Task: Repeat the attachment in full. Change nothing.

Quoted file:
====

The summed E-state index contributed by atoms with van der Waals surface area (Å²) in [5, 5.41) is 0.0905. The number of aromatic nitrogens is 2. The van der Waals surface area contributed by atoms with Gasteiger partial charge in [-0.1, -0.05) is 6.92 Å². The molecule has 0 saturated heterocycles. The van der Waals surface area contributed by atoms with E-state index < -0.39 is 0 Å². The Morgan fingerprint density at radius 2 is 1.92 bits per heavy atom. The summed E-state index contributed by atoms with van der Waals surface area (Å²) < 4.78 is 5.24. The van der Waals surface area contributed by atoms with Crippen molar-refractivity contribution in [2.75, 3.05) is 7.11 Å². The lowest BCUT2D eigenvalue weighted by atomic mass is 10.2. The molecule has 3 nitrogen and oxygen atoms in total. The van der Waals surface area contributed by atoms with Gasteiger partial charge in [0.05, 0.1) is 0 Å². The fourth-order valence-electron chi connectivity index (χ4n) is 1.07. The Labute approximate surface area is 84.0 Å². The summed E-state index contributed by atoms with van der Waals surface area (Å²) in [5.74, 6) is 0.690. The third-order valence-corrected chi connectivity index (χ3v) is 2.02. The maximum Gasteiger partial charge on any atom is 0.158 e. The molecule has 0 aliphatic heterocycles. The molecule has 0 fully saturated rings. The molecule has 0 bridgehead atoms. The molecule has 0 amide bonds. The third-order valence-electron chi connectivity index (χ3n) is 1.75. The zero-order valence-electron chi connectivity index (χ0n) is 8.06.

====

The summed E-state index contributed by atoms with van der Waals surface area (Å²) in [5, 5.41) is 0.0905. The number of aromatic nitrogens is 2. The van der Waals surface area contributed by atoms with Gasteiger partial charge in [-0.1, -0.05) is 6.92 Å². The molecule has 0 saturated heterocycles. The van der Waals surface area contributed by atoms with E-state index < -0.39 is 0 Å². The Morgan fingerprint density at radius 2 is 1.92 bits per heavy atom. The summed E-state index contributed by atoms with van der Waals surface area (Å²) < 4.78 is 5.24. The van der Waals surface area contributed by atoms with Crippen molar-refractivity contribution in [2.75, 3.05) is 7.11 Å². The lowest BCUT2D eigenvalue weighted by atomic mass is 10.2. The molecule has 3 nitrogen and oxygen atoms in total. The van der Waals surface area contributed by atoms with Gasteiger partial charge in [0.05, 0.1) is 0 Å². The fourth-order valence-electron chi connectivity index (χ4n) is 1.07. The Labute approximate surface area is 84.0 Å². The summed E-state index contributed by atoms with van der Waals surface area (Å²) in [5.74, 6) is 0.690. The third-order valence-corrected chi connectivity index (χ3v) is 2.02. The maximum Gasteiger partial charge on any atom is 0.158 e. The molecule has 0 aliphatic heterocycles. The molecule has 0 fully saturated rings. The molecule has 0 bridgehead atoms. The molecule has 0 amide bonds. The third-order valence-electron chi connectivity index (χ3n) is 1.75. The zero-order valence-electron chi connectivity index (χ0n) is 8.06.